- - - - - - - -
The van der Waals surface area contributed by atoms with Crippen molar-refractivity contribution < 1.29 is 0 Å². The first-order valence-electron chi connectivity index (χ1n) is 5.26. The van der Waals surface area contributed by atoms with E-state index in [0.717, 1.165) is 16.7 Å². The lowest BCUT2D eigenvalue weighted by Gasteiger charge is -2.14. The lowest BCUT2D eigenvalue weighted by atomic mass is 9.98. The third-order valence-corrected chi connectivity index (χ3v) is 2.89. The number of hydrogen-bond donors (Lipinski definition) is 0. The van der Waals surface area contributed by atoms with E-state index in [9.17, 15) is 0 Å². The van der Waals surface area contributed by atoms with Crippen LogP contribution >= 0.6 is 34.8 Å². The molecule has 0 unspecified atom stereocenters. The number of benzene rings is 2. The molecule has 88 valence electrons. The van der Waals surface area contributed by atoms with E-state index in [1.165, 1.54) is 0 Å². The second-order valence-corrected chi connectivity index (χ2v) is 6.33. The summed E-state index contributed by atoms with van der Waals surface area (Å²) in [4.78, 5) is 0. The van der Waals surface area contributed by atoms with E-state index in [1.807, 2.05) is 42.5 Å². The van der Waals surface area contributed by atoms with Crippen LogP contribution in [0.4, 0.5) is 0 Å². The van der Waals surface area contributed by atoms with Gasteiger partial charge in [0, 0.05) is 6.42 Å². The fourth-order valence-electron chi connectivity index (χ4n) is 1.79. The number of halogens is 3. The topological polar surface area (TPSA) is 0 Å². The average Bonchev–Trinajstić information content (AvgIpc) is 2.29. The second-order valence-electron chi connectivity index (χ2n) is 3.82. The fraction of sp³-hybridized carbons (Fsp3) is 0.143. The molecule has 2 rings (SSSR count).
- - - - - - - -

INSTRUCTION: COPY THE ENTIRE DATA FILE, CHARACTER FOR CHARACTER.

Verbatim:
The van der Waals surface area contributed by atoms with Crippen molar-refractivity contribution < 1.29 is 0 Å². The first-order valence-electron chi connectivity index (χ1n) is 5.26. The van der Waals surface area contributed by atoms with E-state index in [0.717, 1.165) is 16.7 Å². The lowest BCUT2D eigenvalue weighted by Gasteiger charge is -2.14. The lowest BCUT2D eigenvalue weighted by atomic mass is 9.98. The third-order valence-corrected chi connectivity index (χ3v) is 2.89. The number of hydrogen-bond donors (Lipinski definition) is 0. The van der Waals surface area contributed by atoms with E-state index in [9.17, 15) is 0 Å². The van der Waals surface area contributed by atoms with Crippen LogP contribution >= 0.6 is 34.8 Å². The molecule has 0 unspecified atom stereocenters. The number of benzene rings is 2. The molecule has 88 valence electrons. The van der Waals surface area contributed by atoms with E-state index in [1.165, 1.54) is 0 Å². The second-order valence-corrected chi connectivity index (χ2v) is 6.33. The summed E-state index contributed by atoms with van der Waals surface area (Å²) in [4.78, 5) is 0. The van der Waals surface area contributed by atoms with E-state index in [1.807, 2.05) is 42.5 Å². The van der Waals surface area contributed by atoms with Crippen LogP contribution in [0.4, 0.5) is 0 Å². The van der Waals surface area contributed by atoms with Gasteiger partial charge in [0, 0.05) is 6.42 Å². The fourth-order valence-electron chi connectivity index (χ4n) is 1.79. The number of halogens is 3. The topological polar surface area (TPSA) is 0 Å². The average Bonchev–Trinajstić information content (AvgIpc) is 2.29. The second-order valence-electron chi connectivity index (χ2n) is 3.82. The fraction of sp³-hybridized carbons (Fsp3) is 0.143. The molecule has 2 rings (SSSR count).